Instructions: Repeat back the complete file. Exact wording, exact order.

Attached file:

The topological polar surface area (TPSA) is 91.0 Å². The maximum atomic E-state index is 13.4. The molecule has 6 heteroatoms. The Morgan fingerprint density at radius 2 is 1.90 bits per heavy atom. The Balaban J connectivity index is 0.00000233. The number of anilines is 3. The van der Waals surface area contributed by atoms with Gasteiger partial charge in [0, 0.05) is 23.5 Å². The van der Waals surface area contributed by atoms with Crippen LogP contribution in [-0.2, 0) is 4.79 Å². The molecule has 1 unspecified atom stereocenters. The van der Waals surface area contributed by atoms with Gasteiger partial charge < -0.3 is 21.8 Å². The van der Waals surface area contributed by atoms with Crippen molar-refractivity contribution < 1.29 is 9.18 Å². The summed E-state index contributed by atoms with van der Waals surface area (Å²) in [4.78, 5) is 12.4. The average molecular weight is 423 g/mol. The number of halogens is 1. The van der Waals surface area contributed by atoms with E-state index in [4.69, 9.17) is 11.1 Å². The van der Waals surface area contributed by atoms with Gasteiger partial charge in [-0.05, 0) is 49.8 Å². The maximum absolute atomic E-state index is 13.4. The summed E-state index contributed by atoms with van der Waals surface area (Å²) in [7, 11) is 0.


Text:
The topological polar surface area (TPSA) is 91.0 Å². The maximum atomic E-state index is 13.4. The molecule has 6 heteroatoms. The Morgan fingerprint density at radius 2 is 1.90 bits per heavy atom. The Balaban J connectivity index is 0.00000233. The number of anilines is 3. The van der Waals surface area contributed by atoms with Gasteiger partial charge in [0, 0.05) is 23.5 Å². The van der Waals surface area contributed by atoms with Crippen LogP contribution in [-0.2, 0) is 4.79 Å². The molecule has 1 unspecified atom stereocenters. The van der Waals surface area contributed by atoms with Gasteiger partial charge < -0.3 is 21.8 Å². The van der Waals surface area contributed by atoms with Crippen molar-refractivity contribution < 1.29 is 9.18 Å². The summed E-state index contributed by atoms with van der Waals surface area (Å²) in [4.78, 5) is 12.4. The average molecular weight is 423 g/mol. The number of halogens is 1. The van der Waals surface area contributed by atoms with E-state index in [4.69, 9.17) is 11.1 Å². The van der Waals surface area contributed by atoms with Gasteiger partial charge in [-0.05, 0) is 49.8 Å². The maximum absolute atomic E-state index is 13.4. The summed E-state index contributed by atoms with van der Waals surface area (Å²) in [7, 11) is 0.